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Quinnipiac University Student With Cystic Fibrosis Graduates After Six Years

Quinnipiac University Student With Cystic Fibrosis Graduates After Six Years

Nicole Antaya of Orange, graduated Saturday, May 18 after fighting cystic fibrosis and receiving a double lung transplant.  Antaya, a Quinnipiac University senior psychology major, took part in the commencement ceremony at the People’s United Center on the York Hill Campus after spending the last six years working on a bachelor’s degree while fighting cystic fibrosis, a genetic disorder marked by chronic lung infections that sharply reduce a person’s ability to breathe.

“Graduation means everything to me,” she said.  “It is a time to reflect on my trials and adversities that I have fought along the way during my college career.  As I walk across the graduation stage, I will carry my donor’s spirit with me and will be humbled and forever grateful for this second chance at life.  I love you Jordan.”

Three years ago, just as she was getting into her studies, Antaya found herself in a life-or-death struggle.  As doctors measured her lung function at a near-suffocating 18 percent, they knew time was running out.  “I had six months to a year to live,” Antaya said.  “I needed oxygen just to sit on the couch.”

More than that, Antaya needed a new pair of lungs.  A single lung transplant wouldn’t work because a lung with cystic fibrosis would compromise the transplanted lung, she explained.

Suddenly, life became a waiting list at Duke University Medical Center in Durham, North Carolina.  But Antaya and her family never lost hope.

Before Antaya could qualify for a transplant, she had to move to Durham with her mother and pass a battery of tests.  From there, she waited for the phone call that would change her life.  Finally, the call came.  It was time.  “The first thing I said when I woke up after the (August 2015) surgery was, ‘It’s a boy.’  I could tell right away,” Antaya said.

She was right.  A 17-year-old boy named Jordan had died in a car accident, and his parents had donated his lungs.

But Antaya still had a chart full of issues after spending a month in intensive care.  “You can imagine all the muscle mass I had lost.  I had to learn how to walk again,” Antaya said.  “But I was determined to get back to normal.

She takes dozens of pills every day to prevent her body from rejecting her new lungs, but nothing ever discouraged her from completing her degree.  She is grateful for the help of Professor Anne O’Donnell Eisbach, chair of the psychology department, and several other psychology professors, including her academic adviser Penny Leisring; Gary Giumetti, the faculty adviser for the Psi Chi psychology honor society; and Thomas Pruzinsky.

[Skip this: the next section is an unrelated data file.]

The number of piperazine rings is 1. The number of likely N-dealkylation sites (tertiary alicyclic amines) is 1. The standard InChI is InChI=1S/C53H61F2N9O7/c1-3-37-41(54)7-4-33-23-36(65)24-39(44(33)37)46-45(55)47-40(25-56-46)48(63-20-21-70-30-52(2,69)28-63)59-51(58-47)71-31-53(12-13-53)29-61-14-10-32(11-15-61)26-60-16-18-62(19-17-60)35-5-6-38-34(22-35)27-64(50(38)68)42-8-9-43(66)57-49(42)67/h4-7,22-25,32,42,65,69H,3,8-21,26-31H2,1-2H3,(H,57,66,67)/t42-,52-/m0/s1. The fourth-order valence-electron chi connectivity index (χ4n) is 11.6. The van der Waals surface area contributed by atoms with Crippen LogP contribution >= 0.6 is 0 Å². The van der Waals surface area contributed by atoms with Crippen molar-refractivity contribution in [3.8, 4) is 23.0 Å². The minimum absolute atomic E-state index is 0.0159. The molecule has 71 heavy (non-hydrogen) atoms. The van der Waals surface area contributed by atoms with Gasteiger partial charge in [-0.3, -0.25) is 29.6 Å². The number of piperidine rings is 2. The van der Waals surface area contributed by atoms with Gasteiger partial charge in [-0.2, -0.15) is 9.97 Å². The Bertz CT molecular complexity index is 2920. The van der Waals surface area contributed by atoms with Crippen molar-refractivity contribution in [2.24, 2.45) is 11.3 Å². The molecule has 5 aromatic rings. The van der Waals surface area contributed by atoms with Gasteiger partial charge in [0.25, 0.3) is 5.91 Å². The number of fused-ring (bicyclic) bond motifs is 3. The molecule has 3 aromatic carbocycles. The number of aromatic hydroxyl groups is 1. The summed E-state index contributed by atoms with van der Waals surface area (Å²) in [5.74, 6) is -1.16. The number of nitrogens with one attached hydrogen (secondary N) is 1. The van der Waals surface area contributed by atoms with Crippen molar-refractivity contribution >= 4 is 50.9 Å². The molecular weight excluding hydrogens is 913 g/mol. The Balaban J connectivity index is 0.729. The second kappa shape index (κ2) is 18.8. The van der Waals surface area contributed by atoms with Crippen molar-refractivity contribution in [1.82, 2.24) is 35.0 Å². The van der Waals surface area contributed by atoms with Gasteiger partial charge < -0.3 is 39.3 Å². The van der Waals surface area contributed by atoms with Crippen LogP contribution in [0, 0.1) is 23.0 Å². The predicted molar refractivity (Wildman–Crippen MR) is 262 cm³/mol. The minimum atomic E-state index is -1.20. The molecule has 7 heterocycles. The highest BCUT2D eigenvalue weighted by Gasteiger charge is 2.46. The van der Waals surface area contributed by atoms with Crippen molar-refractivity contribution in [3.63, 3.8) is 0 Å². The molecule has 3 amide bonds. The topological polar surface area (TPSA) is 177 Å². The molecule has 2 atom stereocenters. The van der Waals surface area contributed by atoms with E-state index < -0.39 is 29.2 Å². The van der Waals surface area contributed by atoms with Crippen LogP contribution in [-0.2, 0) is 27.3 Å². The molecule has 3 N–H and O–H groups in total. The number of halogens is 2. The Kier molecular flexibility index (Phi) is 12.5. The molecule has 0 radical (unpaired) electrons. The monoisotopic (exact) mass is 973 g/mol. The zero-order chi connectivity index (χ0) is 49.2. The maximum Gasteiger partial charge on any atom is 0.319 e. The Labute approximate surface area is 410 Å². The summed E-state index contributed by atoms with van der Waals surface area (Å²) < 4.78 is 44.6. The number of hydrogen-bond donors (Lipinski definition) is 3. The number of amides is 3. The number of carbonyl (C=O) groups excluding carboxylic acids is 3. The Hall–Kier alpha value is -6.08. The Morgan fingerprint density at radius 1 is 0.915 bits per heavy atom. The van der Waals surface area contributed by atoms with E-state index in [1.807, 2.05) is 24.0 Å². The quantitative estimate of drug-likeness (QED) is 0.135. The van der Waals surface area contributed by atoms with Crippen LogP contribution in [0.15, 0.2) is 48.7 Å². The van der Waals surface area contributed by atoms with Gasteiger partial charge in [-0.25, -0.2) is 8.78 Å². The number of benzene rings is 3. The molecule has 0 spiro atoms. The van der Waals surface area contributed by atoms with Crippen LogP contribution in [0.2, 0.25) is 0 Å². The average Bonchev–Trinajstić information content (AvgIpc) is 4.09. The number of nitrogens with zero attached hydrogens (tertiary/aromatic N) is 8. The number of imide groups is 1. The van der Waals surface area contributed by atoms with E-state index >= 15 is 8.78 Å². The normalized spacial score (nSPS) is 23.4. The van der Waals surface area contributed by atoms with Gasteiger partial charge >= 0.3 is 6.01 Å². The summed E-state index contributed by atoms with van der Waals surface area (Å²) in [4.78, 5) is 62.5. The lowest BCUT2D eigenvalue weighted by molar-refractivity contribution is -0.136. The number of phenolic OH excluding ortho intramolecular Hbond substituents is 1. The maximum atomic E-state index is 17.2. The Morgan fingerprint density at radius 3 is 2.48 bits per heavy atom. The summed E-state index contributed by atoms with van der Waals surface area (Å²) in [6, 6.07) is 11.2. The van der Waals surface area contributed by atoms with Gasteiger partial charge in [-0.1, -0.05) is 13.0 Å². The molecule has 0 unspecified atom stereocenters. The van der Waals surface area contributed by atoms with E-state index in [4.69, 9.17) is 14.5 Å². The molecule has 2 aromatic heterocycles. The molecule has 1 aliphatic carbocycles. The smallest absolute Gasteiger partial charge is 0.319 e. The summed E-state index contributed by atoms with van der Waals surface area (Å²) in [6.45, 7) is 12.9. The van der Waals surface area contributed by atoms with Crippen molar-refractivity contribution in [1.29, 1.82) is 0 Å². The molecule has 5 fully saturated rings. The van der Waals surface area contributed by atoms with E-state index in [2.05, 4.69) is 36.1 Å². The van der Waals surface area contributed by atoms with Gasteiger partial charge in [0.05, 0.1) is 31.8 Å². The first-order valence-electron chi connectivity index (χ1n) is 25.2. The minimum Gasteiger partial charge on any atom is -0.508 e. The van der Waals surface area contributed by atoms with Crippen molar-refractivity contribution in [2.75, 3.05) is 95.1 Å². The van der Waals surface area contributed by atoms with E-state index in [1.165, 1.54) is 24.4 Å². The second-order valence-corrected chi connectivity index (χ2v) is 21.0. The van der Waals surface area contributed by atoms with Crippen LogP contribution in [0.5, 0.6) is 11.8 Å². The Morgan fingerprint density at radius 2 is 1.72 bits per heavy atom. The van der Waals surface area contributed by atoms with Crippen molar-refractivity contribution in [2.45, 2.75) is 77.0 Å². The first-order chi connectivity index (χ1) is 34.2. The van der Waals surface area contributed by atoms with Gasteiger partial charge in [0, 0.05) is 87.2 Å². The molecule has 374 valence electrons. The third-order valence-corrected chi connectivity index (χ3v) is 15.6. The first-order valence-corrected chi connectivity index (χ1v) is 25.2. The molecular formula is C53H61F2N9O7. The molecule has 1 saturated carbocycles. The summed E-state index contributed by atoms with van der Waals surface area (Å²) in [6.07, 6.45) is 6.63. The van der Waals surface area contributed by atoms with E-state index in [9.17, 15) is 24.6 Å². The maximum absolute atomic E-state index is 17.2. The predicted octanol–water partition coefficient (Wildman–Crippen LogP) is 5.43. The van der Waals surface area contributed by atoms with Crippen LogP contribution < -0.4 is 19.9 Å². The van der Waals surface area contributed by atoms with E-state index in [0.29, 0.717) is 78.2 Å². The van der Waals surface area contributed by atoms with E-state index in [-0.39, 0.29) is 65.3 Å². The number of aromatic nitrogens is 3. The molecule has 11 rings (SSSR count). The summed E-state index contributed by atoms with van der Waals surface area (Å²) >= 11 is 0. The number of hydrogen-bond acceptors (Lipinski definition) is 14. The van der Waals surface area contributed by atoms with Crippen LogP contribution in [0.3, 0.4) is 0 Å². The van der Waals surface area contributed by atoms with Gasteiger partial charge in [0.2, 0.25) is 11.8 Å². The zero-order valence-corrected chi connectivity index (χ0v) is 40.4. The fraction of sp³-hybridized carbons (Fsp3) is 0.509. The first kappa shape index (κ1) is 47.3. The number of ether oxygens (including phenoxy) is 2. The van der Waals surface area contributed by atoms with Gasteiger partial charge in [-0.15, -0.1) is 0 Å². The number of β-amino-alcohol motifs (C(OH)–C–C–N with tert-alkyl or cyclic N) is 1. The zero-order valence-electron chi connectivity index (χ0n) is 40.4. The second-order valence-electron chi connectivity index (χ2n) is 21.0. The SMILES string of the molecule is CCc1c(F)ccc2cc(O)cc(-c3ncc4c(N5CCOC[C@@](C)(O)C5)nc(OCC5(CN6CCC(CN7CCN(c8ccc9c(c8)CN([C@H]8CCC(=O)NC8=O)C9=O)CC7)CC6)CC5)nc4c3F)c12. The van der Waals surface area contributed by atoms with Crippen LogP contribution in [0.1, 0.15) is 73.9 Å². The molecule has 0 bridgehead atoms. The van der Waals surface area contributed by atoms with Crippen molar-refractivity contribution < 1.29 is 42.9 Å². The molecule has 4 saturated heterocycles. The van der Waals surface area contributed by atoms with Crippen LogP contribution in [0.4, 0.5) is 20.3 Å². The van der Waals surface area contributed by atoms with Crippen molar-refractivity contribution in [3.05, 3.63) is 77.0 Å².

“Professor Pruzinsky was always willing to work with me.  It was never, ‘Oh, you’re running behind.’  His support really gave me the stamina to plow through and finish my work,” Antaya said.  “I can’t speak highly enough of him.  I’ve never met someone with such a high level of emotional intelligence.”

Antaya found similar support and compassion from Eisbach and her other professors.  “Professor Eisbach let me take my thesis class a semester early.  People usually take it in the spring,” Antaya said.  “The psychology department has been incredible with accommodations and helping me finish.”

Antaya hopes to use her experience and her education to pursue a career in social work.  In addition, Antaya and some other students also have laid the groundwork for a Quinnipiac chapter of SODA (Student Organ Donation Advocates).  The new chapter hopes to run donor registration drives, host recipient and donor speakers, and dispel myths about organ donation regarding age and health.  “I’m an organ donor,” Antaya said proudly.

Quinnipiac is a private, coeducational, nonsectarian institution located 90 minutes north of New York City and two hours from Boston.  Quinnipiac is now classified as a Doctoral/Professional University, a recently created category by the Carnegie Classification of Institutions of Higher Education that recognizes Quinnipiac’s commitment to providing high-quality professional and doctoral degree programs at the graduate level.  Quinnipiac also is recognized in Princeton Review’s “The Best 381 Colleges.”  The Chronicle of Higher Education has named Quinnipiac among the Great Colleges to Work For®.  For more information, please visit qu.edu.  Connect with Quinnipiac on Facebook at facebook.com/quinnipiacunews and follow Quinnipiac on Twitter @QuinnipiacU.

 

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